Revisiting the past for a better future: A decade of youth in agriculture in Lira

Revisiting the past for a better future: A decade of youth in agriculture in Lira

in News
Hannes Van den Eeckhout
Hannes Van den Eeckhout
Food Systems Analyst

In 2009, three secondary schools in Lira partnered up with Rikolto and YOUCA – a Belgian youth-in-action organisation in schools – to empower Ugandan youth to become active in agriculture. Now more than a decade later, Rikolto is sitting at the drawing board to potentially set up a Food Smart City programme in Northern Uganda, including GoodFood@School activities. In this light, revisiting the schools in Lira presented the perfect opportunity to learn from our previous experience and integrate learnings in the new programme design. Rikolto colleague Hannes Van den Eeckhout hit the road to see if the impact of the project is still visible in the schools. Tag along with Hannes and read his story about his journey to the schools in Lira.

A rewarding project, but not without challenges

From 2009 to 2012, Amach Complex Secondary School, Apala Secondary School and St. Catherine worked with Rikolto and YOUCA to set up ‘Youth Farms’. Kickstarting the project came with many challenges: The collaboration with St. Catherine and the District Farmer Association – which was supposed to support the youth farms by connecting the farms to useful partners and markets – did not run smoothly and was eventually ended. A detailed report about the project and its challenges can be found here (in Dutch only) and student testimonials can be seen below.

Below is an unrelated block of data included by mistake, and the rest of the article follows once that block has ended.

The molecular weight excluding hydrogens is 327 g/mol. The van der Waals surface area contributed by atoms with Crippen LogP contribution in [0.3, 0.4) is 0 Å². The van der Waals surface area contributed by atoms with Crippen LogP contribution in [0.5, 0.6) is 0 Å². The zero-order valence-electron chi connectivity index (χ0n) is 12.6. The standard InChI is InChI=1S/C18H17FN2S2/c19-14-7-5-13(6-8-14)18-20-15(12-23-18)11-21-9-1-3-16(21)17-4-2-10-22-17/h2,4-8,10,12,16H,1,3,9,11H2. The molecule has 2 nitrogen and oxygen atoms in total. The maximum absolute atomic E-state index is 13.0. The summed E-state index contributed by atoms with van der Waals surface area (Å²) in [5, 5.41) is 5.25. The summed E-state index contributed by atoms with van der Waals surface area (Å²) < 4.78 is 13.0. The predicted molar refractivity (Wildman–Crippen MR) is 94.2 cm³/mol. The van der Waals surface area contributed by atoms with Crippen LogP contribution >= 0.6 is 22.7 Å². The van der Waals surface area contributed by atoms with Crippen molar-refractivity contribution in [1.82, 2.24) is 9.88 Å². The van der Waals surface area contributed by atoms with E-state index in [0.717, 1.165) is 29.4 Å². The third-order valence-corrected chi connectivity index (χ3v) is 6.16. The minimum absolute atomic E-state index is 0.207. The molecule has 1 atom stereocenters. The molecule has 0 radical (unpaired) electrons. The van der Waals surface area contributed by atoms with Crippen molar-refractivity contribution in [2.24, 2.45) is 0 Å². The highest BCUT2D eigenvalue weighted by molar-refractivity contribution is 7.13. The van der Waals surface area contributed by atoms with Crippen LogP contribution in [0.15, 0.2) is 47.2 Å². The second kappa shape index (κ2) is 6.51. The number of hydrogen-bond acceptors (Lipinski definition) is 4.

Almost a decade after the project’s end, I visited Amach Complex School and Apala Secondary School from March 2-3 and was overwhelmed to see the energy of the school management and students in the youth farm maintenance and long-lasting impact in the schools.

From farming practice to diversified canteen lunches

The youth farms at Amach and Apala slightly differ in the way they are set up. In Amach, there are now seven agriculture clubs with an average of 60 members. Following a weekly timetable, pupils are allocated time to work on the fields and practice what agriculture means. Every club can choose what to grow and the produce is sold to the school canteen, where a quarter of the food is made with produce from the youth farm. While in Apala, pupils mainly grow maize and soybean and sell the produce to the school and the local market. They are spread over four agriculture clubs of around 50 members and work on the seven acres of youth farm in the evening after school. For harvesting, all 301 students in Apala help out on the field.

The students are attracted when they see their friends roasting their maize from the field, or when implementing the nursery beds. I can now teach agriculture in class and then immediately go demonstrate the practice on the field.

Patrick Obala Agriculture teacher at Amach Complex Secondary School

Covid-19 and other challenges...